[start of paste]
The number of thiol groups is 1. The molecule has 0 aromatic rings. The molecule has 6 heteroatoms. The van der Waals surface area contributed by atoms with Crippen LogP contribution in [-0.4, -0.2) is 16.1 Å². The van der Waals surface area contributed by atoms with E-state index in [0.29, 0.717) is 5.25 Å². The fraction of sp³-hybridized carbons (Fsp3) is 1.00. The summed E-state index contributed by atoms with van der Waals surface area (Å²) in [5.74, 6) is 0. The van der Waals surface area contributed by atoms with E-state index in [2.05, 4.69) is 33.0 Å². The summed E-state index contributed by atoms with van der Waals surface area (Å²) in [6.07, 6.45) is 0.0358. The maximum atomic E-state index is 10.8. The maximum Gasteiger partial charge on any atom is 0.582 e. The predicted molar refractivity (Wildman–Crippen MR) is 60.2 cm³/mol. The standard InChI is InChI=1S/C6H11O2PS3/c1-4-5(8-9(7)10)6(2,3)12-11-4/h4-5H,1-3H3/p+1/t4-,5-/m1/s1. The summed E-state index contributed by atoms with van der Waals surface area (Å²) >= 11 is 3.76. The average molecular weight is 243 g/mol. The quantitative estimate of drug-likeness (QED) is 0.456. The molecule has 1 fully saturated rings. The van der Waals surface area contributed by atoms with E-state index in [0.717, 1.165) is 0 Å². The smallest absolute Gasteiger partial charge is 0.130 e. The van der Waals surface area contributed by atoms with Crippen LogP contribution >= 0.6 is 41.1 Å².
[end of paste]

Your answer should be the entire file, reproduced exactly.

The number of thiol groups is 1. The molecule has 0 aromatic rings. The molecule has 6 heteroatoms. The van der Waals surface area contributed by atoms with Crippen LogP contribution in [-0.4, -0.2) is 16.1 Å². The van der Waals surface area contributed by atoms with E-state index in [0.29, 0.717) is 5.25 Å². The fraction of sp³-hybridized carbons (Fsp3) is 1.00. The summed E-state index contributed by atoms with van der Waals surface area (Å²) in [5.74, 6) is 0. The van der Waals surface area contributed by atoms with E-state index in [2.05, 4.69) is 33.0 Å². The summed E-state index contributed by atoms with van der Waals surface area (Å²) in [6.07, 6.45) is 0.0358. The maximum atomic E-state index is 10.8. The maximum Gasteiger partial charge on any atom is 0.582 e. The predicted molar refractivity (Wildman–Crippen MR) is 60.2 cm³/mol. The standard InChI is InChI=1S/C6H11O2PS3/c1-4-5(8-9(7)10)6(2,3)12-11-4/h4-5H,1-3H3/p+1/t4-,5-/m1/s1. The summed E-state index contributed by atoms with van der Waals surface area (Å²) >= 11 is 3.76. The average molecular weight is 243 g/mol. The quantitative estimate of drug-likeness (QED) is 0.456. The molecule has 1 fully saturated rings. The van der Waals surface area contributed by atoms with E-state index in [0.717, 1.165) is 0 Å². The smallest absolute Gasteiger partial charge is 0.130 e. The van der Waals surface area contributed by atoms with Crippen LogP contribution >= 0.6 is 41.1 Å².